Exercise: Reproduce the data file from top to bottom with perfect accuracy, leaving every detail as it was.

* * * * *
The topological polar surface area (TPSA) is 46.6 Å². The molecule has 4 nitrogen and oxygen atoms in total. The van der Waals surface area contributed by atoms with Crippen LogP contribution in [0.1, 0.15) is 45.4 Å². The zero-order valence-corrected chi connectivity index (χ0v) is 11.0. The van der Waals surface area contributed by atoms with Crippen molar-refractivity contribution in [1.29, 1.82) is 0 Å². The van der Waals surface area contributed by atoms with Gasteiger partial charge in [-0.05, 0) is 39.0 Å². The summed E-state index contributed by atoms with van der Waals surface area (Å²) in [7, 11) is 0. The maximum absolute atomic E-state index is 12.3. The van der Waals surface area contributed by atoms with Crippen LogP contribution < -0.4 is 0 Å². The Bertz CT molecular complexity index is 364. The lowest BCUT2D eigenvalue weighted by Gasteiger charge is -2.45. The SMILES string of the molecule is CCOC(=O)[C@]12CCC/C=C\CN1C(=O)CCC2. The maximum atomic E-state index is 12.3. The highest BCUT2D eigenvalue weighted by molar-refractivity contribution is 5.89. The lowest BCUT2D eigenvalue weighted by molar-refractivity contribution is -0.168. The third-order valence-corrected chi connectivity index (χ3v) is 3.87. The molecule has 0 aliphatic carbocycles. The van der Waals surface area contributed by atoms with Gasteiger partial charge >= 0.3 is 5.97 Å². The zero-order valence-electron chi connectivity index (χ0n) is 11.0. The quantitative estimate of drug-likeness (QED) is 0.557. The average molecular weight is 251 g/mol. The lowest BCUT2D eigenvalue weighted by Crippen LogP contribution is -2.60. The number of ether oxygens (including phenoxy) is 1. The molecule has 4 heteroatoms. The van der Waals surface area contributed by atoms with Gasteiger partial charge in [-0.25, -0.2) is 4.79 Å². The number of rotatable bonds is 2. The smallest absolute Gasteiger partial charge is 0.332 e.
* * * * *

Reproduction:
The topological polar surface area (TPSA) is 46.6 Å². The molecule has 4 nitrogen and oxygen atoms in total. The van der Waals surface area contributed by atoms with Crippen LogP contribution in [0.1, 0.15) is 45.4 Å². The zero-order valence-corrected chi connectivity index (χ0v) is 11.0. The van der Waals surface area contributed by atoms with Crippen molar-refractivity contribution in [1.29, 1.82) is 0 Å². The van der Waals surface area contributed by atoms with Gasteiger partial charge in [-0.05, 0) is 39.0 Å². The summed E-state index contributed by atoms with van der Waals surface area (Å²) in [7, 11) is 0. The maximum absolute atomic E-state index is 12.3. The van der Waals surface area contributed by atoms with Crippen LogP contribution < -0.4 is 0 Å². The Bertz CT molecular complexity index is 364. The lowest BCUT2D eigenvalue weighted by Gasteiger charge is -2.45. The SMILES string of the molecule is CCOC(=O)[C@]12CCC/C=C\CN1C(=O)CCC2. The maximum atomic E-state index is 12.3. The highest BCUT2D eigenvalue weighted by molar-refractivity contribution is 5.89. The lowest BCUT2D eigenvalue weighted by molar-refractivity contribution is -0.168. The third-order valence-corrected chi connectivity index (χ3v) is 3.87. The molecule has 0 aliphatic carbocycles. The van der Waals surface area contributed by atoms with Gasteiger partial charge >= 0.3 is 5.97 Å². The zero-order valence-electron chi connectivity index (χ0n) is 11.0. The quantitative estimate of drug-likeness (QED) is 0.557. The average molecular weight is 251 g/mol. The lowest BCUT2D eigenvalue weighted by Crippen LogP contribution is -2.60. The number of ether oxygens (including phenoxy) is 1. The molecule has 4 heteroatoms. The van der Waals surface area contributed by atoms with Gasteiger partial charge in [-0.25, -0.2) is 4.79 Å². The number of rotatable bonds is 2. The smallest absolute Gasteiger partial charge is 0.332 e.